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Robin Kretzschmar Author

Yeah exactly my concern also. I have a script which works on debian / ubuntu based distros and one single for arch. But with arch it already starts: is pacman used or yaourt? Are there other dependencies I need to check for? and all these questions.

But good to hear others have the same situation :)

Right now my backup is just rsync'ing the folders and files I need. Do you use the same approach?

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Niklas Resch

I am using BorgBackup. It's pretty greate because of the many duplicate Files I have when I am switching every couple of weeks. But I am thinking about switching to Restic. I have read that it has some improvements compared to borg but I haven't checked it yet.

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Robin Kretzschmar Author

Thanks for linking, I'll check those two out later, maybe I switch to one of them also :)

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Daniel Mayovsky

I switched between Arch and Ubuntu a few times. Ended up on Ubuntu and didn't switch for a year or more now. Driver support, gaming support, barely any hassle with drivers and printers and graphics and so on is the only thing that is keeping me. I honestly think that Arch is better and faster and has less bloat, but I am "stuck" with Ubuntu because of it's stellar compatibility.
I don't really care, I am using i3-wm so anything looks and behaves pretty much the same on any distro.

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Robin Kretzschmar Author

I had a similar experience with Ubuntu. Once I needed to scan something and was used to Windows and that it just works or grabs the driver automatically and was unsure how to get it done on Ubuntu. But Ubuntu had already pretty good Scanner drivers packed with it and a nice GUI for it.
That is a little bit more effort on Arch, so I can understand that you choose to stick to Ubuntu :)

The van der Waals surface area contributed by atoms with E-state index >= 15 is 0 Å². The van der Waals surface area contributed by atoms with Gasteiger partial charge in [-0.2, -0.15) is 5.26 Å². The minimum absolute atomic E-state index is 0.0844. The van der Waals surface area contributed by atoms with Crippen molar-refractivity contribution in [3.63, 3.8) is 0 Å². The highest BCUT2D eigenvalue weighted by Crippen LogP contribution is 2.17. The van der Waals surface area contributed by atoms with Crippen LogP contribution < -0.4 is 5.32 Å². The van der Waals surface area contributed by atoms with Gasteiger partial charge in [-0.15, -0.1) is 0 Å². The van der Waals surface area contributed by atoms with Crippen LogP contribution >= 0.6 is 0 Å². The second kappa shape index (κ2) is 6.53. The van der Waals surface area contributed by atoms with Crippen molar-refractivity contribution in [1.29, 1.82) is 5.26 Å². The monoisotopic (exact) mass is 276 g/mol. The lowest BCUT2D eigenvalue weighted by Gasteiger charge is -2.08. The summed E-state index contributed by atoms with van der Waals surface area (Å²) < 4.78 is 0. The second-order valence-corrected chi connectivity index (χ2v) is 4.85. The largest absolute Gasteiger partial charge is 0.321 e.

After seeing some configs of i3 now I think I'll use it, too.

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Daniel Mayovsky • Edited

Honestly, I couldn't recommend i3wm more. It is amazing. Just like anything on Linux, takes time to configure at first. But after 1 month you're rolling. I've been using i3wm for more than a year without switching to anything else. I can definitely say this is, so far, the biggest reason I would never come back to Windows.

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Daniel Cortés

I stoped switching that much since I started using archlinux.
The package manager it's pretty good, AUR is a godsend and I can customize it to my needs, right now I'm using herbstluftwm and is really easy to configure <3

I'm looking to make a post about this setup.

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Robin Kretzschmar Author

That sounds interesting, looking forward to read your post :)

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Reese Poirier

During my first few years using linux in university I was switching distros every 2-6 months. I was Goldilocks desperately seeking the one elusive distro that would be just right.

But eventually the thrill of trying new things wore off and I was running out of distros to sample without going into the weird ones and joke ones. I just wanted something that met all of my needs and most of my wants out of the box. For a while that was Ubuntu, but then they started adding lenses, cutting out killer features, and forcing me to use their app store to install certain things.

Since then I've just been running Debian (the version packaged with non-free firmware, of course) for its maturity, stability, and the general availability of .deb packages for any software not found in the official repos.

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Robin Kretzschmar Author

That is one good point you state here Reeses, I did not come across software that was not available for debian.

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Thomas Junkツ

I do not switch my distro anymore.
I don't see a reason to switch.

In my early days I hopped Kubuntu->Debian->Gentoo->Arch. And nowadays I have settled with openSUSE Tumbleweed.